Theory Lecture

SCFI 2011
Lecture Objectives
Understand the definition and role of theory debate
Learn how to construct and write a written theory
Learn how to answer theory arguments
Understand RVIs, how to make an RVI, and how to
argue against an RVI
Imagine this…
You and a friend are playing chess in a tournament.
Your friend keeps cheating by replacing pieces that he
loses when nobody’s looking or moving his pieces to
other places. You lose the game.
He’s breaking the rules, right?
If he had not been cheating, would he still have won?
Can’t know that.
If the tournament judge determined that he cheated,
what would happen to him?
Disqualified: he loses, you win.
The Role of Theory
What is theory?
A debate about the rules of the game
We presume that both parties agree to the same set of
rules and constraints on fair debate before the round
If one party finds the argument/framework/etc of the other
to be unfair for one reason or another, then theory debate is
justified in order to resolve the difference of opinion
regarding the rules of debate.
Either the theory debate resolves (abusive arg kicked by
defender) and theory is kicked by the instigator, or the judge
chooses a theory winner and goes from there:
Instigator wins: the judge rejects the party OR the
argument that broke the rules
Defender wins: Judge either can then evaluate the other
args in the round or vote for an RVI if one is present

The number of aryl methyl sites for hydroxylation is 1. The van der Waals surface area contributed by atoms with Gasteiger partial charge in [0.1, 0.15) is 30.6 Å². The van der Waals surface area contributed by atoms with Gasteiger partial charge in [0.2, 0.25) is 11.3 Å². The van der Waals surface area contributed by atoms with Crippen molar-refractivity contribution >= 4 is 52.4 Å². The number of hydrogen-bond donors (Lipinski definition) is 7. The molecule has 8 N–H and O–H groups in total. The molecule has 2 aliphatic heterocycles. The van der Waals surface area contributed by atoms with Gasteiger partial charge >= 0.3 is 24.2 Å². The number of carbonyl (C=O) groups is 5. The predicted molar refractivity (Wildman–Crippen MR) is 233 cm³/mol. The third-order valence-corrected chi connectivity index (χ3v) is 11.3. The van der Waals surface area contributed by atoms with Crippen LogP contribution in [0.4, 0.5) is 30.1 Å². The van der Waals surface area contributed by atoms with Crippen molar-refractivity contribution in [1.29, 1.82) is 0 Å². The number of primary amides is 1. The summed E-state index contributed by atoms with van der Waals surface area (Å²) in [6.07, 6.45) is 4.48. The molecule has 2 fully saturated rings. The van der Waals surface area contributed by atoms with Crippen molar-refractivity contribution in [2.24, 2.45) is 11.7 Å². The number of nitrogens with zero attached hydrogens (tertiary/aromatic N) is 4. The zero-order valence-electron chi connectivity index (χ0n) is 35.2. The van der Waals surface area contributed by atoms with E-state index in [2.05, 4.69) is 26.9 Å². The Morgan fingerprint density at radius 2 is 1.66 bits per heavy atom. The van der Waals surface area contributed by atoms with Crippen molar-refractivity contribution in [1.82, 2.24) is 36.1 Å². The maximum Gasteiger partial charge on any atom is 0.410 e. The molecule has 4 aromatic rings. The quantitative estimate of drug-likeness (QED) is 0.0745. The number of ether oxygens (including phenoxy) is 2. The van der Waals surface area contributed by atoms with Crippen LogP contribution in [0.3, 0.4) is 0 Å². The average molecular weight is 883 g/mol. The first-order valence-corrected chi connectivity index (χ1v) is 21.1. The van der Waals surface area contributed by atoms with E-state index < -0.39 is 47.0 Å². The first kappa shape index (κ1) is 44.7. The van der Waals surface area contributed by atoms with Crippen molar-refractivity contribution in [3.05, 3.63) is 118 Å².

The Role of Theory
What theory is…
A means of checking unfair arguments and discouraging
cheating and shadiness
Removes the incentive to run unfair arguments
Goal of the unfair argument was winning rounds, but theory
makes them lose rounds
Pedagogical – a means of educating ourselves and others
about the rules and the status of arguments as fair or
Gateway issue – Theory comes before anything else in
the round. Remember the chess example – if someone
cheats and wins, there is no way to know if he really
won. A judge can’t adjudicate a round unless she
knows nobody broke the rules
The Role of Theory
What theory is NOT…
Different meaning of “theory” in debate lexicon
An easy way to win rounds
Theory is difficult to learn to debate well
Theory debates are very difficult to adjudicate
Theory is often really sketchy because you are being unfair
towards many others who might not be as familiar with
theory debates in order to take advantage of them and win
Structure of a Written Theory
Is it enough to say, “This argument is abusive”?
No – theory is an argument like anything else and must
have the same meta-structural components of basic logic
No warrant, no reason to accept
No impact, no reason why judge votes for it
Also, remember that we PRESUME that debaters agree
to the rules before the round begins, so there has to be a
proactive and positive reason for a judge to accept a
theory argument
Structure of a Written Theory
So, how do we write a theory argument?
Constructing a theory shell
A: Interpretation
Recall that theory is a debate of the rules. The “A” section of
a theory argument is your interpretation about what the rules
of the game should be
Example: “A: Interpretation – the affirmative should not
be allowed to limit the resolution to just one specific
B: Violation
Briefly explain why your opponent does not meet your
interpretation of how the game should be played